Nicolas Altstaedt, playing Shostakovich's First Cello Concerto under the baton of Eckehard Stier, was one of Auckland Philharmonia Orchestra's much-appreciated discoveries of 2012.
The German cellist returns next week with a comparative rarity, Henri Dutilleux's Tout un monde lointain. This 1970 work is one of the great 20th-century concertos for this instrument and I am sure our highest expectations will not be disappointed.
Altstaedt reminds me that New Zealand gave him some of his first headlines, when he won the 2006 Adam International Cello Competition in Christchurch. Four years later, carrying off the Credit Suisse Young Artist Award earned him both a handsome cash prize and the chance to play Schumann with the Vienna Philharmonic.
"I'd grown up with this orchestra's recordings," he says, "but on stage with these musicians behind me I was in danger of totally freezing up with nervousness until the conductor, Gustavo Dudamel, made it all seem so easy and welcoming."
Altstaedt has worked with many maestros since Dudamel and now, with experience, he looks for "someone who is open-minded and willing to work together as a team and not just give instructions.
"I like a conductor who can almost anticipate what I'm thinking and react in a way that shows his understanding of what is going on in my interpretation."
Yet, in the final count, conductors don't always inspire the same revelatory experiences that he often gets from chamber music colleagues.
"These happen much more when I'm playing composers like Ravel or Franck with my friends," he says. "It's amazing to find that someone else understands a certain aspect of the piece in a way that I haven't yet discovered."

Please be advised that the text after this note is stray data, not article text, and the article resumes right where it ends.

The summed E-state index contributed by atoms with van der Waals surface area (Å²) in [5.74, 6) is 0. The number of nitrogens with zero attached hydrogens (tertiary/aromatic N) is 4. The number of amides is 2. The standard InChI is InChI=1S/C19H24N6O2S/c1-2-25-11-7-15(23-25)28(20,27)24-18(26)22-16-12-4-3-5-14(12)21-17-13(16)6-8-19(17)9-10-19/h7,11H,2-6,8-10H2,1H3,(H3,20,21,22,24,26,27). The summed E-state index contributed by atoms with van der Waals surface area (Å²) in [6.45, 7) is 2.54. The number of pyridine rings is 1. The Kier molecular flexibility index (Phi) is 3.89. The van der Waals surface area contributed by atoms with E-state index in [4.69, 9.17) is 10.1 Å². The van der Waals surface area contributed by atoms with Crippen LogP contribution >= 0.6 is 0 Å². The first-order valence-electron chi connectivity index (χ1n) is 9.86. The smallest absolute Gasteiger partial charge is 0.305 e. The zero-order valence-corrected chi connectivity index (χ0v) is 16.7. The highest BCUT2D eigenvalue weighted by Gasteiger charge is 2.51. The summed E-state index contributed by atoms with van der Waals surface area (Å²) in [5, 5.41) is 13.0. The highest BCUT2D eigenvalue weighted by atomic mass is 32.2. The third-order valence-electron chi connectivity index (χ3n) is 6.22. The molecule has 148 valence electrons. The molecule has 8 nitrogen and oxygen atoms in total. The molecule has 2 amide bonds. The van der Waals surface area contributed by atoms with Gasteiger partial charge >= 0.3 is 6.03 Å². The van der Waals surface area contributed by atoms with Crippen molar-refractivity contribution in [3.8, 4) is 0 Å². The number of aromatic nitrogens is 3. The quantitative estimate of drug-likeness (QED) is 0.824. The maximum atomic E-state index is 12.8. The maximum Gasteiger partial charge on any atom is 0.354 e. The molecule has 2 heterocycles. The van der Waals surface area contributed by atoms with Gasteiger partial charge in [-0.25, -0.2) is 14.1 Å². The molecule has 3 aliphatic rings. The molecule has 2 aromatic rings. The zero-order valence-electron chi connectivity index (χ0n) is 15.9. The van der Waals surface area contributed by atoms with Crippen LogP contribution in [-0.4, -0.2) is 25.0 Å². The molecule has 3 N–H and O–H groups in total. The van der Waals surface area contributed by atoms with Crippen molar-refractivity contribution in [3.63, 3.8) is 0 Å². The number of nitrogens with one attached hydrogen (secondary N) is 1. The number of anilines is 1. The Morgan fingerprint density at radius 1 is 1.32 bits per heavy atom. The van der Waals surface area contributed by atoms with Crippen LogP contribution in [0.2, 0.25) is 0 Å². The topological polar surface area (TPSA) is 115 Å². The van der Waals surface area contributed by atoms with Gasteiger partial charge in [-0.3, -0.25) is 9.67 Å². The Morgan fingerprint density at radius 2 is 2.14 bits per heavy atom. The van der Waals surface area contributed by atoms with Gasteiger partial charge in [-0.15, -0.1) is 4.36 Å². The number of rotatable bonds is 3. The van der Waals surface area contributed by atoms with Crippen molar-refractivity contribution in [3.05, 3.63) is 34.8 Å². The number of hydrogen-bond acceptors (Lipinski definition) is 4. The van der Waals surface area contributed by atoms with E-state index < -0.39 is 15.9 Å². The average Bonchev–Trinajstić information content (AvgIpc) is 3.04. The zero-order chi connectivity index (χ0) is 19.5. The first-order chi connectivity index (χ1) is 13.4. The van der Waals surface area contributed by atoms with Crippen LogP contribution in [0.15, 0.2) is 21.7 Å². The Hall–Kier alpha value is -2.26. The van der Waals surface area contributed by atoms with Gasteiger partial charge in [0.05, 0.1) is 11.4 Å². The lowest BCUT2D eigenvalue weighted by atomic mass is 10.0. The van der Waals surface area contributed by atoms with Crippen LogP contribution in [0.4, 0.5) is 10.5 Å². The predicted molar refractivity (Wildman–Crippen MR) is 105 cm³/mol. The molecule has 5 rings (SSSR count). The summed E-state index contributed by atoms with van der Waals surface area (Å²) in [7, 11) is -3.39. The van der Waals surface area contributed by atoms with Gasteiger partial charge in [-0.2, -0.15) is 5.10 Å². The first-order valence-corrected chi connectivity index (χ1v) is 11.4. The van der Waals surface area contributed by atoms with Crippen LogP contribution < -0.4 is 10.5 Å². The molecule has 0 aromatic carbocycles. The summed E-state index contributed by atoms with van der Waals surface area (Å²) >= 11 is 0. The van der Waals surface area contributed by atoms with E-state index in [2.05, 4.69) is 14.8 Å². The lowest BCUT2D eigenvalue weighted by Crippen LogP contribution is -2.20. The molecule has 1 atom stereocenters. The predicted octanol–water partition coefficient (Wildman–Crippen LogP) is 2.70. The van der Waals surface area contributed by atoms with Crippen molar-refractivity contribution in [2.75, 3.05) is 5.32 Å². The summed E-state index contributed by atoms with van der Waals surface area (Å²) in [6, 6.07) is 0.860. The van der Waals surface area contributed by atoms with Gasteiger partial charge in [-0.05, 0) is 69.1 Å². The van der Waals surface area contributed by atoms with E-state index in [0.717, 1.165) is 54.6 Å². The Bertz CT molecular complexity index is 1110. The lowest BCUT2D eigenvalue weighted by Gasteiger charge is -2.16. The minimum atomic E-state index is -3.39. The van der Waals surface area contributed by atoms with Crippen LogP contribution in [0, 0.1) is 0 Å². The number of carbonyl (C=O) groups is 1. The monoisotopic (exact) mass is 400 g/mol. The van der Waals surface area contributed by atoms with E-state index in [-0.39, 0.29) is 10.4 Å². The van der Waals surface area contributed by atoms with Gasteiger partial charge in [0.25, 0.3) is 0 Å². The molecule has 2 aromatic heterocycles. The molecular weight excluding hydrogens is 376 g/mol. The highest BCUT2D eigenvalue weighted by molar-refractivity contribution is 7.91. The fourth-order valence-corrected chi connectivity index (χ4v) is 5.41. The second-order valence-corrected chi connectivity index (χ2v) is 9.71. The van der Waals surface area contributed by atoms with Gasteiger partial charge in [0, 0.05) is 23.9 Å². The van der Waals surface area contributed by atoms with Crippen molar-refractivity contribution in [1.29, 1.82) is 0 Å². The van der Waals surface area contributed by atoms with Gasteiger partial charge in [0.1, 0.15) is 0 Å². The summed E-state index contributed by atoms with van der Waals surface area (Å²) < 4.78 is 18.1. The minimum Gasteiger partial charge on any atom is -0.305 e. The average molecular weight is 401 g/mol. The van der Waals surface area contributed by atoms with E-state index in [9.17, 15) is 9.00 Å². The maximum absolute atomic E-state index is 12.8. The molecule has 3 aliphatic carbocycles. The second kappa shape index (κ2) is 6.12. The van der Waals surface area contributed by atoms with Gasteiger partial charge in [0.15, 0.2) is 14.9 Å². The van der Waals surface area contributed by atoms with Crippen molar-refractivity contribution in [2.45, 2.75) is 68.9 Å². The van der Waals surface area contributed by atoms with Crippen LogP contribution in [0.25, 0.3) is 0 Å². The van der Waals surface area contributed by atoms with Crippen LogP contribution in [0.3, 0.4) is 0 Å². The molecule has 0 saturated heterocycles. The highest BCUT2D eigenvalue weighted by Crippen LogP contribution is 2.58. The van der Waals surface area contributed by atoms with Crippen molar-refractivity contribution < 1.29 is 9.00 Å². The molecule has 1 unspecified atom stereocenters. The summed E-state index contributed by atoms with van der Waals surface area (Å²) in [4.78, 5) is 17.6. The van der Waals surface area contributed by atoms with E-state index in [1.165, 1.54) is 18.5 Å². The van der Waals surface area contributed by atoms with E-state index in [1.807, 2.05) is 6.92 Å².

Talking orchestras, Altstaedt is fascinated by the way that "each is a different animal, with its own spirit, sound and unique ways of reacting. There's always a different vibe going on and it's not always the big names that I've enjoyed playing with," he says. "In Britain I've had some wonderful experiences with the various BBC orchestras."
Altstaedt has particularly fond memories of his first Elgar Concerto, in Manchester, even if he felt "a bit of a crasher" playing Elgar in his own country.
As for Europe, he singles out the "absolute devotion" of the Tonhalle-Orchester in Zurich.
"Orchestras so often put too much store on just exploding in volume but, in Zurich, the emphasis is on the quality of the sound."
Altstaedt is known for his adventurous repertoire, choosing composers who include Gyorgy Kurtag, Wolfgang Rihm, Thomas Ades and Nico Muhly, and says he is thrilled to be tackling Dutilleux's Tout un monde lointain next week.
This score is the soul of subtlety, he says, inspired by the poetry of Baudelaire, with that reverberant image of perfumes, sounds and colours all speaking with one another.
"You almost get the sensation of tasting the sound."
He feels the French composer's music engages with listeners on an almost intuitive level, unlike Beethoven, whom he describes as a missionary, "always aiming at getting us together in brotherhood, and reuniting humanity.
"Dutilleux creates a world of poetry and illusion. This is a world that may not be part of our daily lives, but it can exist in our minds."
This music, that owes so much to the traditions of Debussy and Messiaen, is also eminently approachable.
"Even those who are not into contemporary music will relate to its extraordinarily wide appeal.
"I've not heard anyone say anything but, 'Wow. I've never heard anything like this before; so wonderful, imaginative and colourful, so mysterious and beautiful'."
What: Auckland Philharmonia Orchestra
Where and when: Auckland Town Hall, Thursday at 8pm